The Victorian Government has reintroduced a bill to Parliament which would make it easier for people to change the gender recorded on their birth certificate to male, female or any other gender descriptor of their choice.
- Children would be able to change their gender if their choice was supported by their parents and a medical professional
- The bill was introduced by Labor in 2016 but failed to win support from the Coalition
- Opposition Leader Michael O'Brien said he would like to see the details of the bill in its current form before making a decision
The bill was first introduced in 2016 when it was opposed by the Coalition and failed to pass.
Premier Daniel Andrews said he was hopeful the legislation would have the support it needed the second time around.
"In this state, equality is not negotiable and we are well-known — and I think well-viewed — for that fact that we treat every Victorian equally with respect and dignity and that who you are is enough, you're valued for exactly who you are," he said.
Opposition Leader Michael O'Brien said he would like to see the details of the bill in its current form before making a decision on whether or not to support the legislation.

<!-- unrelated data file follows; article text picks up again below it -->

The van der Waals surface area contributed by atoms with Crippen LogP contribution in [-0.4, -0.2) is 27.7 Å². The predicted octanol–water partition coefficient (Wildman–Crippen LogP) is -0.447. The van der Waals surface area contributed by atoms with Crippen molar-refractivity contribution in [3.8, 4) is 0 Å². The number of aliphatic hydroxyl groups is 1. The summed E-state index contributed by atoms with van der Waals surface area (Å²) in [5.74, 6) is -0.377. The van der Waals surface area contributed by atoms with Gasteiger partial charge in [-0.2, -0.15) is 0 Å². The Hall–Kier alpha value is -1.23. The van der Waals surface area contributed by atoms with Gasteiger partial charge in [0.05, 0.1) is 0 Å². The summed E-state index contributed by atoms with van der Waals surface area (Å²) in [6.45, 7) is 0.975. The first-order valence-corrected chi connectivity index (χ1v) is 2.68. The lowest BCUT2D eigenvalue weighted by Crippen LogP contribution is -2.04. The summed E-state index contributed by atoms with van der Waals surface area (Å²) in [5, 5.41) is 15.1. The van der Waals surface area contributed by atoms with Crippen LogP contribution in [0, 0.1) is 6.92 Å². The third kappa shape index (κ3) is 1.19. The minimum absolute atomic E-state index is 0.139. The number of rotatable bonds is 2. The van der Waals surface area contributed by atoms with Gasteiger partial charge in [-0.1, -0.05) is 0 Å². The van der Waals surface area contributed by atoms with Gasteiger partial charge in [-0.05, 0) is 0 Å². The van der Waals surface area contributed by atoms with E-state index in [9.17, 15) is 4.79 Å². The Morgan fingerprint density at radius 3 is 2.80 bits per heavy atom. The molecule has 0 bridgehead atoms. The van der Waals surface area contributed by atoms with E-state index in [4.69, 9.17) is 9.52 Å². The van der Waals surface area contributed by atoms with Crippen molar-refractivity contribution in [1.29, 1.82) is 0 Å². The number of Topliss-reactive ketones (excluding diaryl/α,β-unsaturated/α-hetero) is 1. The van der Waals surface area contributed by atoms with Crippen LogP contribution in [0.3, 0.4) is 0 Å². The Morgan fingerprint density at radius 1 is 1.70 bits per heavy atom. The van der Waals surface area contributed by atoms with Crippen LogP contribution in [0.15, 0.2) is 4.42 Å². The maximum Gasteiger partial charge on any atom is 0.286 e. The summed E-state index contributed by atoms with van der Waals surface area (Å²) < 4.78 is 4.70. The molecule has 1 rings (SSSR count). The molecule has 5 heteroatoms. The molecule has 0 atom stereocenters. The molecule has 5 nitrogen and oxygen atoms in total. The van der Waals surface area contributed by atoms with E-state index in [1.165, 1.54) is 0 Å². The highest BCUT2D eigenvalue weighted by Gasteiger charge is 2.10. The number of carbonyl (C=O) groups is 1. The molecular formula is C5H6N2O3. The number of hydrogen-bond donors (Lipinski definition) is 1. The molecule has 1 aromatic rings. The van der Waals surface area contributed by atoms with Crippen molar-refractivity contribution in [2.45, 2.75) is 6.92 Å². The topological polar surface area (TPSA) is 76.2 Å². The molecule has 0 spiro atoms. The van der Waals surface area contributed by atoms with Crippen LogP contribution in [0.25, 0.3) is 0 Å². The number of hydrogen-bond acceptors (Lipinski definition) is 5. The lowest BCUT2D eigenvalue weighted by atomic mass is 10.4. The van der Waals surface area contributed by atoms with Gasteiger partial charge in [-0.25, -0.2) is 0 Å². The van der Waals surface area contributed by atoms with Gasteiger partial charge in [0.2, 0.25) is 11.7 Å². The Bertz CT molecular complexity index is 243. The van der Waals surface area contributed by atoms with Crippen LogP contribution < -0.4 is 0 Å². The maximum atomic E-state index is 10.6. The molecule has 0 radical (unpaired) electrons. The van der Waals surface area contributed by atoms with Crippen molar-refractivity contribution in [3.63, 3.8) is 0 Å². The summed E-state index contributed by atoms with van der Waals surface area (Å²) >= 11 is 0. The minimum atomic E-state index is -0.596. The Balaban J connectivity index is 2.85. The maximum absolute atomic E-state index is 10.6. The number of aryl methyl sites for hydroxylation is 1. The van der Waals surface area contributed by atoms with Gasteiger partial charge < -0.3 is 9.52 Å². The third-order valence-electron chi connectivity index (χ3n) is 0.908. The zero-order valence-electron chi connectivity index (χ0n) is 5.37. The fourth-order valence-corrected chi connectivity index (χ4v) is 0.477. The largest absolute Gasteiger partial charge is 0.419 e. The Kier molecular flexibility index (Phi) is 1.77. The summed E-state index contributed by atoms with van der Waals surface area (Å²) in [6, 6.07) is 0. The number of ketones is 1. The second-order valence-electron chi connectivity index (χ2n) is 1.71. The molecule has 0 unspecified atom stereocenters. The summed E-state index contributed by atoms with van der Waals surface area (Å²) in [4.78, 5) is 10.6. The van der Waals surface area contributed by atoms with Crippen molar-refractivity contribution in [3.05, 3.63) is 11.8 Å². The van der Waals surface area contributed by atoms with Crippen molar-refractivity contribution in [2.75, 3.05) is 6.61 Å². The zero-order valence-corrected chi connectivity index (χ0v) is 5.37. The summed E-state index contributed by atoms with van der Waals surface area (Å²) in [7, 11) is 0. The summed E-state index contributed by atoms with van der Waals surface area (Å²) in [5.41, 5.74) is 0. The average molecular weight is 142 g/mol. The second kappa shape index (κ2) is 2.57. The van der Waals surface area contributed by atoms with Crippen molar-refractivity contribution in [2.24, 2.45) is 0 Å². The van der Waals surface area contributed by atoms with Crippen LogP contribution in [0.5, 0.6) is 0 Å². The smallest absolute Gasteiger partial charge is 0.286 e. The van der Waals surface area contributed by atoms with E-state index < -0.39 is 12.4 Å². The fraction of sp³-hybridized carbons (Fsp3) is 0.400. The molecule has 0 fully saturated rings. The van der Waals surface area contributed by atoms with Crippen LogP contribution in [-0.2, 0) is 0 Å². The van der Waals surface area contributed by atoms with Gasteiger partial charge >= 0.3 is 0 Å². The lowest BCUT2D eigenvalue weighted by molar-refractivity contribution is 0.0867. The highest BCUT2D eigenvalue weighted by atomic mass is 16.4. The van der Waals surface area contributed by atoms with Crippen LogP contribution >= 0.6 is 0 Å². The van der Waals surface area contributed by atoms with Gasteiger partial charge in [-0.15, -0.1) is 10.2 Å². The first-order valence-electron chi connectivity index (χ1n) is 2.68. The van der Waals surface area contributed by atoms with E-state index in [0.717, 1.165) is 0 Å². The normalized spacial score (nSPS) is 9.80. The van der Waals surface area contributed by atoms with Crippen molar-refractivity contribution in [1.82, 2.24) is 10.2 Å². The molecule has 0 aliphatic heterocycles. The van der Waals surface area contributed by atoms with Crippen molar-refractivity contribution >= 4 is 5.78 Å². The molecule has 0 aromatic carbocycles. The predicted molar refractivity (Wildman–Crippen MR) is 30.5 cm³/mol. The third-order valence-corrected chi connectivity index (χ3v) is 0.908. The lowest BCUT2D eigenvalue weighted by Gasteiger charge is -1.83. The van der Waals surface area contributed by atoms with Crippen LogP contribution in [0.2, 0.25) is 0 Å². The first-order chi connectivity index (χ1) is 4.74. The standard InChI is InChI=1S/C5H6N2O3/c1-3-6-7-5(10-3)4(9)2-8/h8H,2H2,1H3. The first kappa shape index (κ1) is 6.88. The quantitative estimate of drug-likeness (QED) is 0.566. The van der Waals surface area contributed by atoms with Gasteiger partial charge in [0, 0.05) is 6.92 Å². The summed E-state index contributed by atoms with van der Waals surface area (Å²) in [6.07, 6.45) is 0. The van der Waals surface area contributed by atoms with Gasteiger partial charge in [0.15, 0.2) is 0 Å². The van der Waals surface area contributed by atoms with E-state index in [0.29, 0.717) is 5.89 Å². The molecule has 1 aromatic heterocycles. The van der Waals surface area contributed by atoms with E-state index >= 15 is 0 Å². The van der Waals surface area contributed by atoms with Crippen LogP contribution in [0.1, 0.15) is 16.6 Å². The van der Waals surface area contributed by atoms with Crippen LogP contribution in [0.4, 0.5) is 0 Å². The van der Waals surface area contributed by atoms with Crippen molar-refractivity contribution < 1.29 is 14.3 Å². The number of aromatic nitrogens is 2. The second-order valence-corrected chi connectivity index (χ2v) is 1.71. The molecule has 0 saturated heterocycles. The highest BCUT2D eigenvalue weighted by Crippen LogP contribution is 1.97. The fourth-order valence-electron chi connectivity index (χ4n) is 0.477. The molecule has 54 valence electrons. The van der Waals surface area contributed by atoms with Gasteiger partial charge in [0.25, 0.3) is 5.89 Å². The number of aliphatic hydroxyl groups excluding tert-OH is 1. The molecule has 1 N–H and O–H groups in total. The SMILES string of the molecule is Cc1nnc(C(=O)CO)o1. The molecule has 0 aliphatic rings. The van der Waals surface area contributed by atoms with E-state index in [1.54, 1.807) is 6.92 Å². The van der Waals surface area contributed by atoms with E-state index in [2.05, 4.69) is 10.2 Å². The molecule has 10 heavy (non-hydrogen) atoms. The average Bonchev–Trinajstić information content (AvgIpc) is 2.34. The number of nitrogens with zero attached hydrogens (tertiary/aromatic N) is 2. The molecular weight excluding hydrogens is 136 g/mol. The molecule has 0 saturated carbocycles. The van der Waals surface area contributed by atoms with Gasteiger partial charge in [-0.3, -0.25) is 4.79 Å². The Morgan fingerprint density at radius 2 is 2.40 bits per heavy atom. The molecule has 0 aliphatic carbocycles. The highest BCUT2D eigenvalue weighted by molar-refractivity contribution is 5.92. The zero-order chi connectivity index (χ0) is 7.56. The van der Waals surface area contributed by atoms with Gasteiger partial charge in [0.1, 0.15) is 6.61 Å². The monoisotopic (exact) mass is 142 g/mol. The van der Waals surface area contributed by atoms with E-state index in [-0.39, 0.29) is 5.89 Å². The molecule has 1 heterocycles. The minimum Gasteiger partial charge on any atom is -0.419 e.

"We don't know if it's going to be exactly the same bill, or a different bill, or slightly different, so we'll see the detail and we'll make a reasoned decision," he said.
"I suppose society is grappling with that question of, is a birth certificate supposed to reflect how you were born, or does it reflect how you identify at a point in time?"
Under the proposal, Victorians could choose their own gender description, but the Registrar of Births, Deaths and Marriages would be able to reject any descriptions that are obscene or offensive.
The bill would also allow children to alter the sex recorded on their birth certificate, provided they had support from their parents and a statement of support from a doctor, registered psychologist or other "prescribed person".